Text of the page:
Affordable housing is one of the most important issues facing the city—other than hiring a new police chief, since Jose Lopez is announcing his retirement today. But what qualifies as "affordable"?
Last year at the INDY I started a file on the new downtown/Ninth Street apartments, which listed prices, square footage, etc. I've updated it in this Excel file. Download Durham condos:apartments
Then I looked at salaries of various occupations to see who could afford to live in these new units.
Now, I based these figures on an Annual Median Income of $50,000 for Durham. That was the number being quoted at the time. It does not include Chapel Hill, which is why we're now hearing the $67,000 amount being batted about.
Housing advocates, lenders, the federal government and sensible people say to be fiscally healthy, you should not spend more than 30 percent of your gross annual income on housing and utilities. Many people do, of course, because they have no choice.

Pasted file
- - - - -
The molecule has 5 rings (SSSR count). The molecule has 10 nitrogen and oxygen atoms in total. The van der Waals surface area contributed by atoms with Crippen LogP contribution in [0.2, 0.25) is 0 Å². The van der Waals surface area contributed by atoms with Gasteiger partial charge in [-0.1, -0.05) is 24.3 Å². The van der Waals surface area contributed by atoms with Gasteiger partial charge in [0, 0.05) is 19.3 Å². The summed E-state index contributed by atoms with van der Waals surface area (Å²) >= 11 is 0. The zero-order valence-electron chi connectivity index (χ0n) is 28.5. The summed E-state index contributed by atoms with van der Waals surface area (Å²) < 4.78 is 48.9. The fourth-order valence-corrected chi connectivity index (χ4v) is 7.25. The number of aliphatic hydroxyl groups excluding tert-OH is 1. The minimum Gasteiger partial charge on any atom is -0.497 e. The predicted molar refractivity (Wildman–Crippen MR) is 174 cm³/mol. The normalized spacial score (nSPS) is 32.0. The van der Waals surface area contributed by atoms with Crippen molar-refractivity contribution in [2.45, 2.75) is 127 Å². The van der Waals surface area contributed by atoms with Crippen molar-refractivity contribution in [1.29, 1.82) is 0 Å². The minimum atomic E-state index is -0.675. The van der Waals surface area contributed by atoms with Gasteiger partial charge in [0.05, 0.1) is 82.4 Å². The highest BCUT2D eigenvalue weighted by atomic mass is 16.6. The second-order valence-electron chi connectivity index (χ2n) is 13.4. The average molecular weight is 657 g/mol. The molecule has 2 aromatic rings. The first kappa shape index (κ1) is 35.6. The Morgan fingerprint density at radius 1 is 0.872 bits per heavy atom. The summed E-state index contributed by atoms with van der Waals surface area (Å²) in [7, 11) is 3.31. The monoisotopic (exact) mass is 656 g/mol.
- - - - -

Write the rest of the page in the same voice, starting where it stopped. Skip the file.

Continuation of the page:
When you factor in child care, medical expenses, transportation (the No. 2 highest household expense), food, unexpected emergencies, clothing and other necessities of every day living (notice we are not including vacations), then that $1,700 a month apartment is a non-starter.